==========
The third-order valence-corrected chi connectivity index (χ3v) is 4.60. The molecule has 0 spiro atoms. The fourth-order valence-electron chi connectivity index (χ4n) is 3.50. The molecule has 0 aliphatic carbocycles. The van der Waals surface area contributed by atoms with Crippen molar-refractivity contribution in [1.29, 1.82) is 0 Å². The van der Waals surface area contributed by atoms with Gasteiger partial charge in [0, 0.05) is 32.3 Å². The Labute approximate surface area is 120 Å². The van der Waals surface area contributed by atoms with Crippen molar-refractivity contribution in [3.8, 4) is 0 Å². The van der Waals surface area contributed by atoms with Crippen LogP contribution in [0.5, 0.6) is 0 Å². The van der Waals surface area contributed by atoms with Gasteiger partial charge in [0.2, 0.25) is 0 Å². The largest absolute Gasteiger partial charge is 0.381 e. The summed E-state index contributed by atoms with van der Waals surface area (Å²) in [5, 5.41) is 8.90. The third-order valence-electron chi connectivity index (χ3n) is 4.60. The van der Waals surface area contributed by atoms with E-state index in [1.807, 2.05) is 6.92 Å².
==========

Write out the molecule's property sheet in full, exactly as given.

The third-order valence-corrected chi connectivity index (χ3v) is 4.60. The molecule has 0 spiro atoms. The fourth-order valence-electron chi connectivity index (χ4n) is 3.50. The molecule has 0 aliphatic carbocycles. The van der Waals surface area contributed by atoms with Crippen molar-refractivity contribution in [1.29, 1.82) is 0 Å². The van der Waals surface area contributed by atoms with Gasteiger partial charge in [0, 0.05) is 32.3 Å². The Labute approximate surface area is 120 Å². The van der Waals surface area contributed by atoms with Crippen molar-refractivity contribution in [3.8, 4) is 0 Å². The van der Waals surface area contributed by atoms with Crippen LogP contribution in [0.5, 0.6) is 0 Å². The van der Waals surface area contributed by atoms with Gasteiger partial charge in [0.2, 0.25) is 0 Å². The largest absolute Gasteiger partial charge is 0.381 e. The summed E-state index contributed by atoms with van der Waals surface area (Å²) in [5, 5.41) is 8.90. The third-order valence-electron chi connectivity index (χ3n) is 4.60. The van der Waals surface area contributed by atoms with E-state index in [1.807, 2.05) is 6.92 Å².